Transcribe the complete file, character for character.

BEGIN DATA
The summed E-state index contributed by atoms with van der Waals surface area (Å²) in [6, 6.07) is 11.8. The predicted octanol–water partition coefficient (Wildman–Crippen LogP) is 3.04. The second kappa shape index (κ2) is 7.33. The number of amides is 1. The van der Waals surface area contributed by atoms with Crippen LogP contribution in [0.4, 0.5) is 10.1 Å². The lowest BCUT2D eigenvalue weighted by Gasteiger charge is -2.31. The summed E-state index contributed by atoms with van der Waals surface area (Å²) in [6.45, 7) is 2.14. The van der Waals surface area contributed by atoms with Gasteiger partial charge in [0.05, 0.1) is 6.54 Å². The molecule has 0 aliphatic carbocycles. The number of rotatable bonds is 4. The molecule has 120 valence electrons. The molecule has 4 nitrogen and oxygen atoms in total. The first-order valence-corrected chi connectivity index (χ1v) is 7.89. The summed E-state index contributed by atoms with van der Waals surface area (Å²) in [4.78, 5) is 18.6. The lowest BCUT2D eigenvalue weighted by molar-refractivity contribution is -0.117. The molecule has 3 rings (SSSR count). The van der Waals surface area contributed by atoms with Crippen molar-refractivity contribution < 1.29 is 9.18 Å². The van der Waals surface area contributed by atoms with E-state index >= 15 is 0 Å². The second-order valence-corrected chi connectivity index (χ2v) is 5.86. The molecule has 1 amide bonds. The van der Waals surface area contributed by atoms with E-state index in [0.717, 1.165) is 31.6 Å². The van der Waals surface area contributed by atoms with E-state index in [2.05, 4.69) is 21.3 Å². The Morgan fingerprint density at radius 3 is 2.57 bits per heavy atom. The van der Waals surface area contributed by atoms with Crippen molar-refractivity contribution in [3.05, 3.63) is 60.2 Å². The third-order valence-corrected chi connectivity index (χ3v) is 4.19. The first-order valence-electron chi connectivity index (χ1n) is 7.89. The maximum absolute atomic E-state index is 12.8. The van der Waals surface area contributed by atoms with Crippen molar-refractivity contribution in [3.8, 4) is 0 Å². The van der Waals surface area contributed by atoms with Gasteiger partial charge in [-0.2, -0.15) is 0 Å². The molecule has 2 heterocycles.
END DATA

The summed E-state index contributed by atoms with van der Waals surface area (Å²) in [6, 6.07) is 11.8. The predicted octanol–water partition coefficient (Wildman–Crippen LogP) is 3.04. The second kappa shape index (κ2) is 7.33. The number of amides is 1. The van der Waals surface area contributed by atoms with Crippen LogP contribution in [0.4, 0.5) is 10.1 Å². The lowest BCUT2D eigenvalue weighted by Gasteiger charge is -2.31. The summed E-state index contributed by atoms with van der Waals surface area (Å²) in [6.45, 7) is 2.14. The van der Waals surface area contributed by atoms with Gasteiger partial charge in [0.05, 0.1) is 6.54 Å². The molecule has 0 aliphatic carbocycles. The number of rotatable bonds is 4. The molecule has 120 valence electrons. The molecule has 4 nitrogen and oxygen atoms in total. The first-order valence-corrected chi connectivity index (χ1v) is 7.89. The summed E-state index contributed by atoms with van der Waals surface area (Å²) in [4.78, 5) is 18.6. The lowest BCUT2D eigenvalue weighted by molar-refractivity contribution is -0.117. The molecule has 3 rings (SSSR count). The van der Waals surface area contributed by atoms with Crippen molar-refractivity contribution < 1.29 is 9.18 Å². The van der Waals surface area contributed by atoms with E-state index >= 15 is 0 Å². The second-order valence-corrected chi connectivity index (χ2v) is 5.86. The molecule has 1 amide bonds. The van der Waals surface area contributed by atoms with E-state index in [0.717, 1.165) is 31.6 Å². The van der Waals surface area contributed by atoms with E-state index in [2.05, 4.69) is 21.3 Å². The Morgan fingerprint density at radius 3 is 2.57 bits per heavy atom. The van der Waals surface area contributed by atoms with Crippen molar-refractivity contribution in [3.05, 3.63) is 60.2 Å². The third-order valence-corrected chi connectivity index (χ3v) is 4.19. The first-order valence-electron chi connectivity index (χ1n) is 7.89. The maximum absolute atomic E-state index is 12.8. The van der Waals surface area contributed by atoms with Crippen molar-refractivity contribution in [3.8, 4) is 0 Å². The van der Waals surface area contributed by atoms with Gasteiger partial charge in [-0.2, -0.15) is 0 Å². The molecule has 2 heterocycles.